AbstractThe relationship between accommodation and intraocular pressure (lOP) has not been addressed as a research question for over 20 years, when measurement of both of these parameters was less advanced than today. Hence the central aim of this thesis was to evaluate the effects of accommodation on lOP. The instrument of choice throughout this thesis was the Pulsair EasyEye non-contact tonometer (NCT) due principally to its slim-line design which allowed the measurement of lOP in one eye and simultaneous stimulation of accommodation in the other eye. A second reason for using the Pulsair EasyEye NCT was that through collaboration with the manufacturers (Keeler, UK) the instrument's operational technology was made accessible. Hence, the principle components underpinning non-contact lOP measures of 0.1mmHg resolution (an order of magnitude greater than other methods) were made available. The relationship between the pressure-output and corneal response has been termed the pressure-response relationship, aspects of which have been shown to be related to ocular biometric parameters. Further, analysis of the components of the pressure-response relationship together with high-speed photography of the cornea during tonometry has enhanced our understanding of the derivation of an
lOP measure with the Pulsair EasyEye NCT.
The NCT samples the corneal response to the pressure pulse over a 19 ms cycle photoelectronically, but computes the subject's lOP using the data collected in the first 2.34 ms. The relatively instantaneous nature of the lOP measurement renders the measures susceptible to variations in the steady-state lOP caused by the respiratory and cardiac cycles. As such, the variance associated with these cycles was minimised by synchronising the lOP measures with the cardiac trace and maintaining a constant pace respiratory cycle at 15 breathes/minute. It is apparent that synchronising the lOP measures with the peak, middle or trough of the cardiac trace significantly reduced the spread of consecutive measures. Of the 3 locations investigated, synchronisation with the middle location demonstrated the least variance (coeflicient of variation = 9.1%) and a strong correlation (r = 0.90, p = <0.001) with lOP values obtained with Goldmann contact tonometry (n = 50).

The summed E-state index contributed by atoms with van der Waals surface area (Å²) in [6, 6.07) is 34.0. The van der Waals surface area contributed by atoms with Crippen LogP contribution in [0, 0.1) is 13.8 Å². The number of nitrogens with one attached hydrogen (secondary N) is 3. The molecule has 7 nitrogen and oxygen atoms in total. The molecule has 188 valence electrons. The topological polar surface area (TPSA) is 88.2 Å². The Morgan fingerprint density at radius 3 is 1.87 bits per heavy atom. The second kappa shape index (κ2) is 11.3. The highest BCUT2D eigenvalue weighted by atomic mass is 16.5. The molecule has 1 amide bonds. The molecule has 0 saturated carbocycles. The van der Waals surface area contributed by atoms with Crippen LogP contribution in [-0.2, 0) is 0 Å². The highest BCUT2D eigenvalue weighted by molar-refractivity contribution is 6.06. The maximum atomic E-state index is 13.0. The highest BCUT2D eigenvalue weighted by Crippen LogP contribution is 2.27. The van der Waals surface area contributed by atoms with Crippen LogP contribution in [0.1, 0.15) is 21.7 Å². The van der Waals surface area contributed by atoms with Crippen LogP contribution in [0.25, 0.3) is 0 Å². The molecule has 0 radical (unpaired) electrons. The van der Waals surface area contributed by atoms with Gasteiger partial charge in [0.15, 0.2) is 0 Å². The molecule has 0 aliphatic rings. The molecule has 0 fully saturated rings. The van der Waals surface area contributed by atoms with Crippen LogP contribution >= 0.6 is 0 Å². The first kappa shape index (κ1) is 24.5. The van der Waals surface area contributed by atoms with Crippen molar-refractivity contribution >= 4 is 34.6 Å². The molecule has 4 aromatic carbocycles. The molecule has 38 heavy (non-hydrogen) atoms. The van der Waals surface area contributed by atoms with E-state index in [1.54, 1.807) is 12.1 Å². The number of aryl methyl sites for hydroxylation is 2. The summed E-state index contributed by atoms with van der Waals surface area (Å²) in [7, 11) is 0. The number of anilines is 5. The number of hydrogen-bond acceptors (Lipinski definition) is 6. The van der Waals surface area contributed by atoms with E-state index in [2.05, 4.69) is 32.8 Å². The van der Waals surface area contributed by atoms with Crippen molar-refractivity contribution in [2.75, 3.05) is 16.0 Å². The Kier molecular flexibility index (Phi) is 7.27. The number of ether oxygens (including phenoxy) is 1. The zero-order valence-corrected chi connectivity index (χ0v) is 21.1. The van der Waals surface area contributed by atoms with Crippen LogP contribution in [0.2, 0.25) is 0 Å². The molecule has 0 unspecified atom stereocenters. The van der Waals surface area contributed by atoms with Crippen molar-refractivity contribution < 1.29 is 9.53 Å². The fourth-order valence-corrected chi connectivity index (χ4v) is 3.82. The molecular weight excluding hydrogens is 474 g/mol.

Accordingly lOP measures synchronised with the middle location of the cardiac cycle were taken in the RE while the LE fixated low (L; zero D), intermediate (I; 1.50 D) and high (H; 4 D) accommodation targets, Quasi-continuous measures of accommodation responses were obtained during the lOP measurement period using the portable infrared Grand Seiko FR-5000 autorefractor. The lOP reduced between L and I accommodative levels by approximately 0.61 mmHg (p <0.00 I). No significant reduction in IOP between L and H accommodation levels was elicited (p = 0.65) (n = 40). The relationship between accommodation and lOP was characterised by substantial inter-subject variations. Myopes demonstrated a tendency to show a reduction in IOP with accommodation which was significant only with I accommodation levels when measured with the NCT (r = 0.50, p = 0.01). However, the relationship between myopia and lOP change with accommodation reached significance for both I (r = 0.61, p= 0.003) and H (r = 0.531, p= 0.0 1) accommodation levels when measured with the Ocular blood Flow Analyser (OBFA).
Investigation of the effects of accommodation on the parameters measured by the OBFA demonstrated that with H accommodation levels the pulse amplitude (PA) and pulse rate (PR) responses differed between myopes and emmetropes (PA: p = 0.03; PR: p = 0.004). As thc axial length increased there was a tendency for the pulsatile ocular blood flow (POBF) to reduce with accommodation, which was significant only with H accommodation levels (r = 0.38, p = 0.02). It is proposed that emmetropes arc able to regulate the POBF responses to changes in ocular perfusion pressure caused by changes in lOP with I (r = 0.77, p <0.001) and H (r = 0.73, p = 0.001) accommodation levels. However, thc relationship between lOP and POBF changes in the myopes was not correlated for both I (r = 0.33, p = 0.20) and H (r = 0.05, p = 0.85) accommodation levels.
The thesis presents new data on the relationships between accommodation, lOP and parameters of the OBFA,: and provides evidence for possible lOP and choroidal blood flow regulatory mechanisms. Further the data highlight possible deficits in the vascular regulation of the myopic eye during accommodation, which may play a putative role in the aetiology of myopia development.
|Date of Award||Jan 2007|
|Supervisor||Bernard Gilmartin (Supervisor) & James Wolffsohn (Supervisor)|
- intraocular pressure
- pulsatile ocular blood flow
- refractive error
- vascular regulation